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Tsunami Death Toll Reaches 125,000


Relief officials are working feverishly to deliver food, water and medical supplies to parts of southern Asia hard-hit by Sunday's earthquake and tsunami. The largest relief effort in history is gearing up as the death toll from the disaster approaches 125,000. Regional leaders are planning to meet next week to coordinate efforts.

The death toll continues to mount and hope for thousands of missing people is fading, as relief agencies rush aid and workers to the region.

Some 12 countries around the Indian Ocean were affected by Sunday's magnitude nine quake and follow-on tsunamis.

The spokesman for the United Nations Children's Fund, UNICEF, in Indonesia, John Budd, says its first shipment of aid arrived in Indonesia Friday. It is being sent to the northern province of Aceh, which was hardest-hit by the earthquake and giant waves. He says assessment teams on the scene say the situation in Aceh is grim.

"There is a complete collapse of the infrastructure of that isolated part of Indonesia. And there is no fuel. There is no food. And there is very little transport," he said.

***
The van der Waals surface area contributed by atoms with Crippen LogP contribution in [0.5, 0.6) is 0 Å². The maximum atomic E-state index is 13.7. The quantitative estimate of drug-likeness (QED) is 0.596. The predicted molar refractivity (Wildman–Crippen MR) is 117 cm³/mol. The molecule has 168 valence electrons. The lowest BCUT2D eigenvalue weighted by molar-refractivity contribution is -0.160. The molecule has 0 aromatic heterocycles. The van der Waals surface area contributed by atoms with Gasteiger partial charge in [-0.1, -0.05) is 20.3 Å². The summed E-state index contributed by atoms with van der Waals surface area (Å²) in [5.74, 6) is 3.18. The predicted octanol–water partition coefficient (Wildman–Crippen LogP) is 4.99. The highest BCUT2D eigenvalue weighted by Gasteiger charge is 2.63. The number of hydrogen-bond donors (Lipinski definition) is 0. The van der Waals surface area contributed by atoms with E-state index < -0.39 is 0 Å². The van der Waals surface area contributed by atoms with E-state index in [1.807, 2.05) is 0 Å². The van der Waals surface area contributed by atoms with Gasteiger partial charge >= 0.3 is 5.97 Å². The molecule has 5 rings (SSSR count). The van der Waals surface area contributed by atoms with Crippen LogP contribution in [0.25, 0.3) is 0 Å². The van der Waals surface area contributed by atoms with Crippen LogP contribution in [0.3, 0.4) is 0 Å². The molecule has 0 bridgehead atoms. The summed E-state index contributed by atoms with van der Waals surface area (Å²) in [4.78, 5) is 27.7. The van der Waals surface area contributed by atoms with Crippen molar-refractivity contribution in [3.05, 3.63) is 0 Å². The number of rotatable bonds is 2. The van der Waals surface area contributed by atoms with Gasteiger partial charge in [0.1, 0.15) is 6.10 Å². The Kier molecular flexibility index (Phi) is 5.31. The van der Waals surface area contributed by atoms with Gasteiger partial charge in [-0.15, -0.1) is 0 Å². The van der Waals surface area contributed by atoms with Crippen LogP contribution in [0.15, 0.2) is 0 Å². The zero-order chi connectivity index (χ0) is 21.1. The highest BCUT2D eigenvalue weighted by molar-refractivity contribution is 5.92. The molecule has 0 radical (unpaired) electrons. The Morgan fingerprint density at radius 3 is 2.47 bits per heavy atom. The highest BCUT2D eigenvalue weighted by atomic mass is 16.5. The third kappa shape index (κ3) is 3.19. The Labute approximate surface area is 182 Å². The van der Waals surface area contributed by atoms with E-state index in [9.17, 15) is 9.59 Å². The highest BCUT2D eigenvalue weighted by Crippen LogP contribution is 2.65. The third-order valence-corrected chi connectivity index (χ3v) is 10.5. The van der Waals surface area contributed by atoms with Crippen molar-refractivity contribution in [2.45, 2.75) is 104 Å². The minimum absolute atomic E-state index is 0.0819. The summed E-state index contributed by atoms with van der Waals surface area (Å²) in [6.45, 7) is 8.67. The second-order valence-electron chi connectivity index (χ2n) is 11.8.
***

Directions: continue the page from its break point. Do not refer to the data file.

Officials say the death toll in Aceh has surpassed 80,000 and could go as high a 100,000. Hundreds of thousands more have lost their homes and livelihoods. Mr. Budd says the priority is food, water and emergency health care for survivors.

"The people of Aceh have not had any food since virtually soon after the tsunami struck," he said. " We have reports that in the hospital there people haven't had food for four days."

UNICEF's four-ton shipment includes emergency health kits that will supply 200,000 people.

Sri Lanka is also struggling - suffering the second highest number of deaths and with millions of people homeless. Illnesses are starting to appear.

United Nations relief coordinator, Jan Egeland, says disease like cholera, typhoid and malaria could kill as many people as the tsunami itself - without safe drinking water and sanitation.

As the aid does begin to flow, Indonesia's President Susilo Bambang Yudhoyono has proposed Friday, a summit to coordinate the efforts.

President Yudhoyono says Sri Lanka, India, Thailand, and Malaysia also support the summit, which is to be held next Thursday in Jakarta.

United Nations Secretary-General Kofi Annan says that donors have pledged more than half a billion dollars, the largest amount of relief aid ever.

"We've had very good response. Governments have donated and they have indicated that they will do more," he said.

The U.S. government says Secretary of State Colin Powell will visit the region beginning Sunday. In addition, the United States, Australia, India and Singapore have sent naval ships to the region carrying relief supplies, engineers and construction equipment.

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